Momentum for treaty change gains pace

DISCLAIMER: All opinions in this column reflect the views of the author(s), not of EURACTIV Media network.

Meanwhile, the European Parliament is keeping its reputation as an activist cum campaigning assembly by preparing its own ambitious wishlist for treaty change. MEPs are preparing a resolution following the recommendations of the Conference on the Future of Europe plus their own shopping list. [Shutterstock/CX]

There comes a moment when EU treaty change or something similar becomes inevitable.

After the referendums in France and the Netherlands that nixed the Constitutional Treaty in 2005, there was a hiatus, referred to as ‘a period of reflection’, during which leaders worked out what to do. Some leaders wanted the treaty reform process to die a quiet death. But the treaty’s advocates kept it on the table, and in early 2007, under the German presidency, came the impetus to salvage the substance of the text as an amending treaty. By the end of 2007, the negotiations on the Lisbon Treaty had been wrapped up.

There is no suggestion that the reform process will be so quick this time – the scars of the two Irish referendums on the Lisbon Treaty have not completely faded – but momentum for reform is undoubtedly building.

The leaders of Germany, France and Italy, and the European Commission, have all publicly stated that they are supportive or at least sympathetic to opening up the treaties.

Meanwhile, the European Parliament is keeping its reputation as an activist cum campaigning assembly by preparing its own ambitious wishlist for treaty change. MEPs are preparing a resolution following the recommendations of the Conference on the Future of Europe plus their own shopping list.

In the first draft are demands ranging from healthcare becoming a shared competence; a genuine energy union, scrapping national vetoes for everything except EU membership applications; full co-decision powers for the Parliament on the EU budget; and a genuine right for MEPs to initiate legislation.

Significantly, the wishlist also includes the creation of ‘associate membership’ to allow European nations ‘to find a new space for political cooperation on security, energy cooperation, transport, investment, infrastructure and movement of people’.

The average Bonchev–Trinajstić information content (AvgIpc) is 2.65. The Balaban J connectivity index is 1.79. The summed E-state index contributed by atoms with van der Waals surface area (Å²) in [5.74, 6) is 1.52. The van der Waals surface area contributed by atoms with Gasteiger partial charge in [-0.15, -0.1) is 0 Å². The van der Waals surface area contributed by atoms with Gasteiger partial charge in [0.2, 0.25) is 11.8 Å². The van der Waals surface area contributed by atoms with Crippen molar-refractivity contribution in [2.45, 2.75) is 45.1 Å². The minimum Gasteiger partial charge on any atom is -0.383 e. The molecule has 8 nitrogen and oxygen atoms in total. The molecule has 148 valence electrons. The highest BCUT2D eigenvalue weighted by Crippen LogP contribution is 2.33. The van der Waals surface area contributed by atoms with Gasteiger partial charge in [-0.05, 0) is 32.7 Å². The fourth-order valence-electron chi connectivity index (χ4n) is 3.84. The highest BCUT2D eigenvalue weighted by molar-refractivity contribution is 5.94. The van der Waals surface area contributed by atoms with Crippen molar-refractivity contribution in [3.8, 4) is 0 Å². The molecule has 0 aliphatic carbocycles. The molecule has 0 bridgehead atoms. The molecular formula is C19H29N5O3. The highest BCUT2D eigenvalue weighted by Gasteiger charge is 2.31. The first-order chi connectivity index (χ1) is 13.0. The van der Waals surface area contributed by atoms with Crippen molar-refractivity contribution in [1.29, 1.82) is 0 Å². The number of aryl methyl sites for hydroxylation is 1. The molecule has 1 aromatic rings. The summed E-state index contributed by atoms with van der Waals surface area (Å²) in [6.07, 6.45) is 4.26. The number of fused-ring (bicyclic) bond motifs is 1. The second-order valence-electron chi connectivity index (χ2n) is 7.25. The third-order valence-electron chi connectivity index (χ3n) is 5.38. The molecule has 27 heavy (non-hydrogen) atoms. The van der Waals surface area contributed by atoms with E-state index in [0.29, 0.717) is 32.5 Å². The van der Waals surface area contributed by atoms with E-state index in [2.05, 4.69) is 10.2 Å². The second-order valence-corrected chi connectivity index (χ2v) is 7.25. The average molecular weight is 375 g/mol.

That sounds almost identical to Emmanuel Macron’s plans, set out earlier this month, for a ‘European political community’ to bring together countries that share EU values but are not part of the bloc. This blueprint will generate interest from Ukraine to the United Kingdom and could reinvigorate enlargement by offering a viable alternative to full EU membership.

Meanwhile, the would-be treaty reformers think that a crisis should never be wasted, a notion which drove the economic governance architecture – replete with a common bailout fund – for the eurozone ten years ago.

The Ukraine crisis has forced Sweden and Finland to apply to join NATO and has focused minds in Brussels and across national capitals about the need for the EU to have a more independence on defence and security policy and gas supply, the so called ‘strategic autonomy’ that France and the European Commission were talking about several years ago but which few listened to.

The chances of all these wishes being granted by EU leaders in the next year or two are slim to none. In particular, it requires a real stretch of the imagination to believe that member states will give up national vetoes on foreign, defence and security policy, though the other demands are less far-fetched. Similarly, the letter signed by 12 EU states signalling their opposition to a ‘reckless’ rush to change the treaties marks a clear line in the sand.

Imminent treaty change is still unlikely. But as students of EU integration know, the more the momentum builds, the harder it becomes to resist.

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